Article Text

Download PDFPDF
Letters to the editor
Measurement of icteric index as approach to detect abnormal total bilirubin values
  1. Dominika Szoke,
  2. Federica Braga,
  3. Cristina Valente,
  4. Mauro Panteghini
  1. Clinical Biochemistry Laboratory, ‘Luigi Sacco’ University Hospital, and Department of Biomedical and Clinical Sciences, University of Milan Medical School, Milan, Italy
  1. Correspondence to Dr Dominika Szoke, Laboratorio Analisi Chimico-Cliniche, Ospedale Luigi Sacco, Via GB Grassi 74, Milano 20157, Italy; szoke.dominika{at}

Statistics from

Request Permissions

If you wish to reuse any or all of this article please use the link below which will take you to the Copyright Clearance Center’s RightsLink service. You will be able to get a quick price and instant permission to reuse the content in many different ways.

We read with great interest the article by Salinas et al 1 suggesting the use of the icteric index (II) as a front-line test for the preliminary identification of blood samples with abnormal total bilirubin (TB) concentrations. Following the authors’ suggestion, we were encouraged to experimentally confirm their findings in our own hospital setting. Particularly, in our laboratory we use platforms (Cobas c 501 and Integra 800) and reagents of the same vendor (Roche Diagnostics) used by Salinas et al, and we think that our findings could contribute further evidence to their results, even if obtained with instruments of different series.

We evaluated all the measurements of TB requested to our laboratory between January and December 2011 and their corresponding II values. TB concentrations and II were measured on Cobas c 501 using serum samples (routine) and on Integra 800 using lithium-heparin plasma samples (stat). Both systems use for TB the same diazo-based colorimetric assay, and for the II determination, an assay based on calculations of absorbance measurements of diluted samples. Statistical evaluation, including linear regression analysis, calculations of sensitivity, specificity, positive (LR+) and (LR−) negative likelihood ratios, positive predictive value (PPV) and negative predictive value (NPV) was performed for both serum and plasma samples, separately, by applying the same cut-off values used by Salinas et al, that is, 1.2 mg/dl (20.5 μmol/l) for TB concentrations and 2 for II. The analysis was performed using Sigma Plot V.12.0 (Systat Software, Inc)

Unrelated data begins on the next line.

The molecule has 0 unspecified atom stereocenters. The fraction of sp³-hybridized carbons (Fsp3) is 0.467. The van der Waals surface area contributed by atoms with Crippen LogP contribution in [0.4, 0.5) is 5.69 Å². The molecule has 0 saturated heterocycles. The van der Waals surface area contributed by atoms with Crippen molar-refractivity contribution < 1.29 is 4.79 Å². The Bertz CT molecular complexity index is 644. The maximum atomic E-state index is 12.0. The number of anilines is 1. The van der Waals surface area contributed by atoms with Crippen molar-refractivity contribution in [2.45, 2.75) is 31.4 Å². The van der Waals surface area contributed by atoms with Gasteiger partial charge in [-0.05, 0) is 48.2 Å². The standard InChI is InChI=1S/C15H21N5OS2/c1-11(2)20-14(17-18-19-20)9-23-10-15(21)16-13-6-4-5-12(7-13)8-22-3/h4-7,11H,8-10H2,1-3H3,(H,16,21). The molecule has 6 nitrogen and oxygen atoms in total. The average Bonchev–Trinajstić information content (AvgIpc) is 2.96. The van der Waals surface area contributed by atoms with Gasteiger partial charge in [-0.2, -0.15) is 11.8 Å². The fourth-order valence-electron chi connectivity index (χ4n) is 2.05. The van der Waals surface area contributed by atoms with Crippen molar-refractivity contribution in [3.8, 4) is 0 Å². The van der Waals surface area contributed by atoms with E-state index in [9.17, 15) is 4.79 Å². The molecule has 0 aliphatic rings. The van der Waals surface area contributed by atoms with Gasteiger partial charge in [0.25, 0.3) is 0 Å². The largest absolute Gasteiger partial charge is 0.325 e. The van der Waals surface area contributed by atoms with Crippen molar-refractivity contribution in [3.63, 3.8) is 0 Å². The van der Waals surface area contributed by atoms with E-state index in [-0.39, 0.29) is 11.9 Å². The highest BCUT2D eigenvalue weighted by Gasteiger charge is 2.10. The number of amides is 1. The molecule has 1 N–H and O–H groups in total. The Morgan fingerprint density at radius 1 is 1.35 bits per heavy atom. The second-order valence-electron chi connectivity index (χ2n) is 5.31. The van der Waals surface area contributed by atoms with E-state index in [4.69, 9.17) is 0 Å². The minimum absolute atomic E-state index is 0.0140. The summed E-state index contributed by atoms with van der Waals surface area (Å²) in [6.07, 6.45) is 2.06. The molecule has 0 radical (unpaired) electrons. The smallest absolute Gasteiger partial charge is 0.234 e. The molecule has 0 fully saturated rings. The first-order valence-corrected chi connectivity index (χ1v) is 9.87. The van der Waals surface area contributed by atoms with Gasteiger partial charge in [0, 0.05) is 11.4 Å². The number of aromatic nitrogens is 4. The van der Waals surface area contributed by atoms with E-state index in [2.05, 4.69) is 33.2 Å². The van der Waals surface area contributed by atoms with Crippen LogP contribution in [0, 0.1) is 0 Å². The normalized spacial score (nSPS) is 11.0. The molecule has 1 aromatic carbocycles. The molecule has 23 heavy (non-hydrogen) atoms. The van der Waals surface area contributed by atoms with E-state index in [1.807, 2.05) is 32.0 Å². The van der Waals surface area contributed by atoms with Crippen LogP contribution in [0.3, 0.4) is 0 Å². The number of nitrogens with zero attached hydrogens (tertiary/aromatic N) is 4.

Main results are summarised in table 1. Linear regression analysis (II vs TB) gave the following results: for serum samples measured …

View Full Text


  • Contributors All authors contributed to the conception and design of the study, data analysis and interpretation of results. DSz and MP wrote the paper, which was approved by all authors.

  • Competing interests None.

  • Provenance and peer review Not commissioned; externally peer reviewed.